"Let's say away from the rink I cut myself; well, I just injected myself with blood thinners so I will bleed," he said. "But during the game, nothing. I'll be the same as the guy next to me."
-- Arpon Basu
"I'd say it's been one of my best summers in terms of training and how I feel."
The Penguins were 12-3-1 when Dupuis revealed that something was wrong after playing five games while experiencing discomfort because of the blood clot. Pittsburgh went 31-24-11 without Dupuis.
After Letang was injured, the Penguins finished 2-4-1 and went 1-4 in the Stanley Cup Playoffs.
There were a number of other injuries, illnesses and general bad luck that contributed to a disappointing season, but having two veterans back should help a revamped roster that added forward Phil Kessel in a trade with the Toronto Maple Leafs. Pittsburgh also acquired forward Nick Bonino in a trade with the Vancouver Canucks, and signed veteran centers Eric Fehr and Matt Cullen as free agents.
"We had a lot of injuries last year up front," Letang said. "When you lose someone like Pascal Dupuis, he's tough to replace. We've often been blamed for lacking depth, but I think we have a very deep team now up front and we have good balance in the style of players we have. We have scorers, workers, energy guys. I think we've improved enormously."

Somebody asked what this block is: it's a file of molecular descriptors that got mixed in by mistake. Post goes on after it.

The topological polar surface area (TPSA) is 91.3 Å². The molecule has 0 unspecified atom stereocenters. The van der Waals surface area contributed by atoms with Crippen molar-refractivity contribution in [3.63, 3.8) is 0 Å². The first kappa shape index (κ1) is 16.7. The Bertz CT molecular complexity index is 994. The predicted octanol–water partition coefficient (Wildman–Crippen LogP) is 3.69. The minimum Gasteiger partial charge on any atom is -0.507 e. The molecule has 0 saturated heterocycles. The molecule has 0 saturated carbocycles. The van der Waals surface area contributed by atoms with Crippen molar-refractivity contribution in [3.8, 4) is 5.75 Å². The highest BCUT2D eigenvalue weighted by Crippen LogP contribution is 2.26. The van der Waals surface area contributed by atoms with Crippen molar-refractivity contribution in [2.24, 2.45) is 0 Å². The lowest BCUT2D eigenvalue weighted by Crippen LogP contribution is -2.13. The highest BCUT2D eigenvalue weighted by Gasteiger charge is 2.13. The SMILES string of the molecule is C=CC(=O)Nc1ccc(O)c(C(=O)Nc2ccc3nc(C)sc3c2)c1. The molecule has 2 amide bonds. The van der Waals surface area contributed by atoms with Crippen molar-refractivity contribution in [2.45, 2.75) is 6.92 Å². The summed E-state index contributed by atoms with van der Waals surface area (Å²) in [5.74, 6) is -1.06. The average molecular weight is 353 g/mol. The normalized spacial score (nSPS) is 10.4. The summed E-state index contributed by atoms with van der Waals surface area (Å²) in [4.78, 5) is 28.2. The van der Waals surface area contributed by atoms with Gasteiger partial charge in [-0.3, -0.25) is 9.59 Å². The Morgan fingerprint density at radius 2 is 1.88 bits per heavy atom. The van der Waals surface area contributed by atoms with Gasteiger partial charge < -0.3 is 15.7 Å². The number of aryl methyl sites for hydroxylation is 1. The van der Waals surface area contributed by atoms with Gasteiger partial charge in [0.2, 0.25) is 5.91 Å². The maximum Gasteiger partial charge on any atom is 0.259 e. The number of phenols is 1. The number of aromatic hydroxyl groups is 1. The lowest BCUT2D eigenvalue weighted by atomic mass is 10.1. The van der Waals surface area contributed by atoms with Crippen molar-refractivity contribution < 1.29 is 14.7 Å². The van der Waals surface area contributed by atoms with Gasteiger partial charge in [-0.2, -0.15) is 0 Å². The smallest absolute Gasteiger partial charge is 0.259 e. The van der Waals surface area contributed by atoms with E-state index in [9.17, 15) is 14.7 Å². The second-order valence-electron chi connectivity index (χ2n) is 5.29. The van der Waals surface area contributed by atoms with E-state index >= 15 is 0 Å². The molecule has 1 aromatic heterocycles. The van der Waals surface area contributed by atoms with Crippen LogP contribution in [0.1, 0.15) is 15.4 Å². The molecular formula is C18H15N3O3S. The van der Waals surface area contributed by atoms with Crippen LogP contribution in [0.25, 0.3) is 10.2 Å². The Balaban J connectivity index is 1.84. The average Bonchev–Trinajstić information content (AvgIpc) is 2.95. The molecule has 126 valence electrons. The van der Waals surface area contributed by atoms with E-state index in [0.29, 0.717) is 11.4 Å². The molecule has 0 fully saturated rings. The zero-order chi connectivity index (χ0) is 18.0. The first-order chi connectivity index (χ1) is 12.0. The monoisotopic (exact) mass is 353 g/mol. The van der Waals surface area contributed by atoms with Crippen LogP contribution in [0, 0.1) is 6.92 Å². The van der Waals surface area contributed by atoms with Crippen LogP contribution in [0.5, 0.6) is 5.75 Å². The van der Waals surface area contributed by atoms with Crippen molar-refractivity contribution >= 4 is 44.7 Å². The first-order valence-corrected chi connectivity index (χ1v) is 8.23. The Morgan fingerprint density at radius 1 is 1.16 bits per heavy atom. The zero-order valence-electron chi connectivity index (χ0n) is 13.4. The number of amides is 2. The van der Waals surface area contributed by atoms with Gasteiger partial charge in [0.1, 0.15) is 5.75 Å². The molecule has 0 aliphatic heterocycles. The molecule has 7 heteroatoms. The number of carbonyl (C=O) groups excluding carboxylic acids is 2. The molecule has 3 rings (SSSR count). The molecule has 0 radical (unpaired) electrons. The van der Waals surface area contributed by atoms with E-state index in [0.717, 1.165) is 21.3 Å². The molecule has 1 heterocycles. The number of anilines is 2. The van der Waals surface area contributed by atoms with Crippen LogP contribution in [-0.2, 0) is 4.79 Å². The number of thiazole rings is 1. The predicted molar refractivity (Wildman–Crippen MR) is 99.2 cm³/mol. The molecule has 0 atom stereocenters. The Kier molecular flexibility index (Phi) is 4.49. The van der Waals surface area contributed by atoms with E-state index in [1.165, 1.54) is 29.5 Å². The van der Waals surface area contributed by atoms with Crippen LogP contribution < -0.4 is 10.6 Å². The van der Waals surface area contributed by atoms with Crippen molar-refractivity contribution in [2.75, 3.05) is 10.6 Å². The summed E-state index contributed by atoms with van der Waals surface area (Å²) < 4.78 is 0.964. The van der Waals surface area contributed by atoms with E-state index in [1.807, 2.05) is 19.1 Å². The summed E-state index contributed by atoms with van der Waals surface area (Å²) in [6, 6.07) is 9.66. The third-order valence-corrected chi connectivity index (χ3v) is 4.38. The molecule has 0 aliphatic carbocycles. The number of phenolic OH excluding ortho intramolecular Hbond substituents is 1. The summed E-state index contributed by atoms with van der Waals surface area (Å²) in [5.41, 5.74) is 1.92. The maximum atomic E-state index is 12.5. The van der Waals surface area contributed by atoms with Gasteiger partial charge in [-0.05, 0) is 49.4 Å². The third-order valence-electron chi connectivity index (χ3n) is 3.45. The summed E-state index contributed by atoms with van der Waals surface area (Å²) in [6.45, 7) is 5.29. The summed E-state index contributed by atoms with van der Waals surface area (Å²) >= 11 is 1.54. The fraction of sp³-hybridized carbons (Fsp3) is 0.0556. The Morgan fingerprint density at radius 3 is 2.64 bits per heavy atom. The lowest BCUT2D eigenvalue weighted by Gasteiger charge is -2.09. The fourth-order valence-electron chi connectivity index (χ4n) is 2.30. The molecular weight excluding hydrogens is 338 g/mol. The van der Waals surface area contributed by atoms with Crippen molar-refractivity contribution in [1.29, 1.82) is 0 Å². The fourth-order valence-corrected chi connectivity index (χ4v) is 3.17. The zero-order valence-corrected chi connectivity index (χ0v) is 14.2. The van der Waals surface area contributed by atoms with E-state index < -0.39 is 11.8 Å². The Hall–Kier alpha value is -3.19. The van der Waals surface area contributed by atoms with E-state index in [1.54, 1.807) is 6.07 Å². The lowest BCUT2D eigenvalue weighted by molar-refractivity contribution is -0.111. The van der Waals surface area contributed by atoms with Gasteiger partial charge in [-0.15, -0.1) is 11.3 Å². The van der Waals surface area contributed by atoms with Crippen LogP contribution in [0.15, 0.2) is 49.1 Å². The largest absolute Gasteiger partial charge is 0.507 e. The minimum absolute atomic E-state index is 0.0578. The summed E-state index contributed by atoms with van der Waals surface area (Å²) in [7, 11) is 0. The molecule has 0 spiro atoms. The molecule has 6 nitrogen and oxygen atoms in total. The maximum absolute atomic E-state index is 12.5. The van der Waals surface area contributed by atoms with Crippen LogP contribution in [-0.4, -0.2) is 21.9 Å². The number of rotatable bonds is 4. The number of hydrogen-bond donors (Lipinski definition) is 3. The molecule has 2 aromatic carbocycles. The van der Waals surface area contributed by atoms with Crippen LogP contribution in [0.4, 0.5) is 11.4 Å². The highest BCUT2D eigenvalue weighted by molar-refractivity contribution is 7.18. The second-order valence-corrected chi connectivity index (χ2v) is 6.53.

Dupuis said he is as ready as he's ever been to get back on the ice.
"Physically I'm feeling great," he said. "I would have said I feel where I should be normally in a normal summer, but I feel like I'm ahead already. I've been training for 10 months straight … and I didn't get the wear and tear of a whole season. My knee (which he injured in December 2013) is 100 percent right now. I'm well-rested.
"A 36-year-old who's well-rested, I don't how that will do, but that's how I feel."
Of the 18 Penguins skaters in uniform for Dupuis' last game, against the Rangers on Nov. 15, 2014, nine are no longer on the team.